Transcontinental Inc. -- Growth on the Horizon
By Erik Cagle
Luc Desjardins has many babies, and they all demand his constant attention. For the president and CEO of Montreal-based Transcontinental Inc., a constant eye is kept on one offspring in particular, named Horizon 2005.
There's little doubt that Horizon 2005 is being raised as, arguably, the biggest child in the Transcontinental family—one with promises of (C)$2 billion to (C)$3 billion in growth from its late 2001 inception through the year that bears its name. But among Transcontinental's plans of acquisition and internal growth are other key points of this multifaceted initiative:
* A major component of Horizon 2005 is a continuous improvement project to optimize its three-sector efficiencies. Included in this is a training program for employees and a leadership program for management. Transcontinental has a turnaround focus for less-profitable operations and follows the "Kiazen" program for continuous improvement, a methodology that stresses teamwork, communication and directing energy toward achieving a common goal.
Transcontinental is also developing a system with the same platform for the simplification of transactional and all back office operations.
* The company boasts a disciplined finance and M&A approach to growth, while maintaining financial flexibility and solid financial performance.
"Horizon 2005 is really a complete orientation for the organization—growth through acquisition and internal growth development, systems, operations and simplifying back offices. Equally important is to be world class and become more efficient every day and in everything that we do," Desjardins explains. "We called it Horizon 2005 because we knew we couldn't accomplish all of that in one year. It is going extremely well, as planned, with some positive surprises in the operational efficiency costs. We are very pleased with year-to-year improvement."
Transcontinental, which recorded (C)$1.9 billion in revenues for fiscal 2003, employs more than 12,000 in Canada, the United States and Mexico. In Canada, it boasts top or secondary market share in the printing of direct marketing products, inserts, flyers, books, newspapers, magazines, catalogs and directories. It is also active in media-related businesses such as door-to-door distribution of advertising material, development and integration of Web-based solutions, and the electronic aggregation of news and business information.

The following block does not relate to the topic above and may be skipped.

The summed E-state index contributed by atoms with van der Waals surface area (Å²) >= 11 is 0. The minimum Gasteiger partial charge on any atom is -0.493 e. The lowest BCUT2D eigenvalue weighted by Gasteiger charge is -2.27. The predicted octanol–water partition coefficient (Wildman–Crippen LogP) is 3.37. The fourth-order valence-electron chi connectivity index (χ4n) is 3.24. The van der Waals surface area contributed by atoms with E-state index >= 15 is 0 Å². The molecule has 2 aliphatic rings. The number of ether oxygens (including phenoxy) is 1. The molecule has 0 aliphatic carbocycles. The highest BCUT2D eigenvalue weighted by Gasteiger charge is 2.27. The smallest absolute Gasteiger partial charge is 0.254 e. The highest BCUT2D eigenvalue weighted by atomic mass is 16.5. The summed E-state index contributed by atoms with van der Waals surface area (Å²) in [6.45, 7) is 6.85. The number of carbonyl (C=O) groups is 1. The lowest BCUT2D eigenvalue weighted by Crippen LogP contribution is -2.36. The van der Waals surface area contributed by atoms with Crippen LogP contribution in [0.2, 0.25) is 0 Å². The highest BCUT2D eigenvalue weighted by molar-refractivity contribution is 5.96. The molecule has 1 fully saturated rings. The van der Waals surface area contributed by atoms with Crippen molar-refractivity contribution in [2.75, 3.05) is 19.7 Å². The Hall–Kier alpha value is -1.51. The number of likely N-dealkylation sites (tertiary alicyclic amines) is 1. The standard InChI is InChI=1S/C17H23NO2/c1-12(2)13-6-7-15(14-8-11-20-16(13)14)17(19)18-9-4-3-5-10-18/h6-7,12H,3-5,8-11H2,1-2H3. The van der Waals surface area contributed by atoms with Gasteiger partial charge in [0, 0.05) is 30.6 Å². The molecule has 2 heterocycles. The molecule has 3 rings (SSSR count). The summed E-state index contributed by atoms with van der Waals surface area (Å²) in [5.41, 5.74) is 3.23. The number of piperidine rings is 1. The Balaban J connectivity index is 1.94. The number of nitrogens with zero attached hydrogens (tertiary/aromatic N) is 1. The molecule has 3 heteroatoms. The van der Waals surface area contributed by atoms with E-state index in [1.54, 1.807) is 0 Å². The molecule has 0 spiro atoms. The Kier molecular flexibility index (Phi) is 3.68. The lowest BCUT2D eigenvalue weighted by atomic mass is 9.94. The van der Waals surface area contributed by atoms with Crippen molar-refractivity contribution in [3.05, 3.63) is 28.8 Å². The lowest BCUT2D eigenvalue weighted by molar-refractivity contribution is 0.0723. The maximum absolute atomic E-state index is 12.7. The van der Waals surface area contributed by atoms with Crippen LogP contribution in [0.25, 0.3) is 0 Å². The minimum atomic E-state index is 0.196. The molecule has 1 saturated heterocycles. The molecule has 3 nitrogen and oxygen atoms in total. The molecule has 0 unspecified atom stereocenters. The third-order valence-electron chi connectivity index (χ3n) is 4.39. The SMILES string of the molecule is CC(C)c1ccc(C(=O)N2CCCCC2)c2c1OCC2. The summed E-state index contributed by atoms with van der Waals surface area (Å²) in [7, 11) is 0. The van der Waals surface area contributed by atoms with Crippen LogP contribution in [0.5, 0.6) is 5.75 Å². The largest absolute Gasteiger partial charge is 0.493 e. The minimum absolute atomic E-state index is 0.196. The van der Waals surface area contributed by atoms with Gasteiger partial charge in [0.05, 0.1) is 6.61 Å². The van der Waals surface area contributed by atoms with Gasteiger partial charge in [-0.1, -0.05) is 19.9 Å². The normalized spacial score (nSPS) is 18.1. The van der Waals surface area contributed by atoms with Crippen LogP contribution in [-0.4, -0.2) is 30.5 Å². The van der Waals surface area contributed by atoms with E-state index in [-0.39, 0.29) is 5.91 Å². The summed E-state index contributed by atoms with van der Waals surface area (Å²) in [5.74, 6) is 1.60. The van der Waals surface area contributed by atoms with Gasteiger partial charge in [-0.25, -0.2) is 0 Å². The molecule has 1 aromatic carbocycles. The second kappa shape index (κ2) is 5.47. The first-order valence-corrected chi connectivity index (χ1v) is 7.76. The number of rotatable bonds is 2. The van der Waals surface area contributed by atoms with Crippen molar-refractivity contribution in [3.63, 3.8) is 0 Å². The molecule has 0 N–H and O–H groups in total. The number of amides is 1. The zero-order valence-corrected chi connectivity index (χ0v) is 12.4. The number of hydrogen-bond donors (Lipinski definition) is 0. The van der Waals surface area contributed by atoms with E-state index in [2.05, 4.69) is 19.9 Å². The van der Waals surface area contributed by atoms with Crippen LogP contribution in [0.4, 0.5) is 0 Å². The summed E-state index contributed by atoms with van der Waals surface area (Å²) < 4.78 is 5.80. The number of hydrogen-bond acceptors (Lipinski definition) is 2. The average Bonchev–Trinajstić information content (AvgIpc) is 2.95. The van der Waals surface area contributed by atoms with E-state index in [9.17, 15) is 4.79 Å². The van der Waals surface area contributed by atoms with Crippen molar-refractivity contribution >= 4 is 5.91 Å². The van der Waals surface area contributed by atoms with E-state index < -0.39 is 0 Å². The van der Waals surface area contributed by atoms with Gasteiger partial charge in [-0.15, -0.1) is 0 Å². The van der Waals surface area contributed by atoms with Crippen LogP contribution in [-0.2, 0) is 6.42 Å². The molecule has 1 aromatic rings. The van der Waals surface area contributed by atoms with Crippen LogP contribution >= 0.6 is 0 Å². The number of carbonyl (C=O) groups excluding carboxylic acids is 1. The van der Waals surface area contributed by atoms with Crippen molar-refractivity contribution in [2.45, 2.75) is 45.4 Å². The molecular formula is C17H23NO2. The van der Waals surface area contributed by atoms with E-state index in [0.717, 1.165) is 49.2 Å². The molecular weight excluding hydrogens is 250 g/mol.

The company made significant inroads on its growth by acquisition initiative with the December 2003 purchase of U.S. direct marketing specialist CC3, a (U.S.)$127 million business that delivers 1.5 billion marketing pieces per year.
|An innovative management structure at several of Transcontinental's newspaper plants increases efficiency.|
The following month, Transcontinental Inc. announced it had purchased more than 99 percent of the stock of Optipress, which owns 25 weekly and bi-weekly newspapers, nine printing plants and a network of digital reproduction centers in Canada. The cash considerations for the two businesses totaled (C)$223 million.
Direct Marketing Focus
"CC3 is an excellent company. In the right sector, part of our plan was to get more involved in direct marketing," states Remi Marcoux, chairman of the board of Transcontinental. "In the United States, direct marketing is an industry that is not concentrated yet. For us, it's a niche with high growth potential. The DMA (Direct Marketing Association) is forecasting a growth rate of more than 6 percent for the coming year.
"We targeted CC3 for two reasons: first, we intended to grow in that niche in the United States. Second, CC3 has developed many services that complement our own printing business. We intend to continue to develop those services for many of our printers. They offer data management, direct marketing printing, as well as lettershop and fulfillment services. It's a complete offering for large customers."
Marcoux notes that, historically, Transcontinental's business has been generated via two-thirds acquisition and one-third internal growth. The company's short-term objective is to integrate the two acquirees, but Transcontinental is still on the lookout for opportunities that align with its growth proposition—U.S. direct marketing, newspaper printing outsourcing in North America, sheetfed printing in Canada and book printing in the United States.
"Our M&A department is still looking to buy, but the acquisition process—including the evaluation—takes time," Marcoux states. "We have a very good M&A department looking for additional business, and they're also part of the team that does the integration. Optipress is a good fit for us, especially with the assets that we already have in the Atlantic region. It complements our daily and weekly newspapers."